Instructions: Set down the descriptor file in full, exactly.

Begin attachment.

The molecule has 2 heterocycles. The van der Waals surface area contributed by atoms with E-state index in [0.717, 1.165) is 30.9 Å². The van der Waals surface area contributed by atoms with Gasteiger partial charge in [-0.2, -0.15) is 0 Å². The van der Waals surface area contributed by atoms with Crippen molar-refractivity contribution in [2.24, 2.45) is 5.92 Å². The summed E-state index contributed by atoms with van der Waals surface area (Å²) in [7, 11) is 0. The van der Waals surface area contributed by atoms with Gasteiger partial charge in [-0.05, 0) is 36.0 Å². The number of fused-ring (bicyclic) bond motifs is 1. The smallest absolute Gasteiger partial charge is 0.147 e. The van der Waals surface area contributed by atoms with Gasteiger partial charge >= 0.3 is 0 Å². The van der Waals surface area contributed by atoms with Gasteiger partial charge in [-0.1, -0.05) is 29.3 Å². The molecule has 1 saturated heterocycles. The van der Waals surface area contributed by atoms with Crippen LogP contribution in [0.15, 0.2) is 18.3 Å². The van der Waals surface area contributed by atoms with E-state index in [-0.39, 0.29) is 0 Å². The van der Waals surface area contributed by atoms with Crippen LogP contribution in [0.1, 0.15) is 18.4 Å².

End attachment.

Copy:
The molecule has 2 heterocycles. The van der Waals surface area contributed by atoms with E-state index in [0.717, 1.165) is 30.9 Å². The van der Waals surface area contributed by atoms with Gasteiger partial charge in [-0.2, -0.15) is 0 Å². The van der Waals surface area contributed by atoms with Crippen molar-refractivity contribution in [2.24, 2.45) is 5.92 Å². The summed E-state index contributed by atoms with van der Waals surface area (Å²) in [7, 11) is 0. The van der Waals surface area contributed by atoms with Gasteiger partial charge in [-0.05, 0) is 36.0 Å². The number of fused-ring (bicyclic) bond motifs is 1. The smallest absolute Gasteiger partial charge is 0.147 e. The van der Waals surface area contributed by atoms with Gasteiger partial charge >= 0.3 is 0 Å². The van der Waals surface area contributed by atoms with Gasteiger partial charge in [-0.1, -0.05) is 29.3 Å². The molecule has 1 saturated heterocycles. The van der Waals surface area contributed by atoms with Crippen LogP contribution in [0.15, 0.2) is 18.3 Å². The van der Waals surface area contributed by atoms with E-state index in [-0.39, 0.29) is 0 Å². The van der Waals surface area contributed by atoms with Crippen LogP contribution in [0.1, 0.15) is 18.4 Å².